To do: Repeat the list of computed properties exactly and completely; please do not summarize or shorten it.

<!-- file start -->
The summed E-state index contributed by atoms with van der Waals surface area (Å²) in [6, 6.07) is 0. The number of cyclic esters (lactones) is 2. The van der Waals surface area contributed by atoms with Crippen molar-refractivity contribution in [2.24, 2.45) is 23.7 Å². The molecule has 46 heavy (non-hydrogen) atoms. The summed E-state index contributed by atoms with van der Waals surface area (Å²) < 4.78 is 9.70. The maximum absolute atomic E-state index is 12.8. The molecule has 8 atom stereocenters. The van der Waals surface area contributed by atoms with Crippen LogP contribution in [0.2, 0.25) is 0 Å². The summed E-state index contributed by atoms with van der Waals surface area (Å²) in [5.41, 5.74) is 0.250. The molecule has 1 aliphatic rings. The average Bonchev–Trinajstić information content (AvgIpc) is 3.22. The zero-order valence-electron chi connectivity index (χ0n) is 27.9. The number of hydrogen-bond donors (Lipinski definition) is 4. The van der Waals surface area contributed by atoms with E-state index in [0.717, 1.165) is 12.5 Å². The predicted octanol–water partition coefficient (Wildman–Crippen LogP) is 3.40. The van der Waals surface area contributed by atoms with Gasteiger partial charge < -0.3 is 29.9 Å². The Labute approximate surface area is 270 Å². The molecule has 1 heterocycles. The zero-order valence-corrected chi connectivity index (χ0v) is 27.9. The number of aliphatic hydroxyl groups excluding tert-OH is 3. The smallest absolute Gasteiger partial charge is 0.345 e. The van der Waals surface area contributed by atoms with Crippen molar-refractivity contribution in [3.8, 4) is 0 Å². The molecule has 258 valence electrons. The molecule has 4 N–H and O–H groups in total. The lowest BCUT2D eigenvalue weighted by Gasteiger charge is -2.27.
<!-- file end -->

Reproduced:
The summed E-state index contributed by atoms with van der Waals surface area (Å²) in [6, 6.07) is 0. The number of cyclic esters (lactones) is 2. The van der Waals surface area contributed by atoms with Crippen molar-refractivity contribution in [2.24, 2.45) is 23.7 Å². The molecule has 46 heavy (non-hydrogen) atoms. The summed E-state index contributed by atoms with van der Waals surface area (Å²) < 4.78 is 9.70. The maximum absolute atomic E-state index is 12.8. The molecule has 8 atom stereocenters. The van der Waals surface area contributed by atoms with Crippen LogP contribution in [0.2, 0.25) is 0 Å². The summed E-state index contributed by atoms with van der Waals surface area (Å²) in [5.41, 5.74) is 0.250. The molecule has 1 aliphatic rings. The average Bonchev–Trinajstić information content (AvgIpc) is 3.22. The zero-order valence-electron chi connectivity index (χ0n) is 27.9. The number of hydrogen-bond donors (Lipinski definition) is 4. The van der Waals surface area contributed by atoms with E-state index in [0.717, 1.165) is 12.5 Å². The predicted octanol–water partition coefficient (Wildman–Crippen LogP) is 3.40. The van der Waals surface area contributed by atoms with Gasteiger partial charge < -0.3 is 29.9 Å². The Labute approximate surface area is 270 Å². The molecule has 1 heterocycles. The zero-order valence-corrected chi connectivity index (χ0v) is 27.9. The number of aliphatic hydroxyl groups excluding tert-OH is 3. The smallest absolute Gasteiger partial charge is 0.345 e. The van der Waals surface area contributed by atoms with Crippen molar-refractivity contribution in [3.8, 4) is 0 Å². The molecule has 258 valence electrons. The molecule has 4 N–H and O–H groups in total. The lowest BCUT2D eigenvalue weighted by Gasteiger charge is -2.27.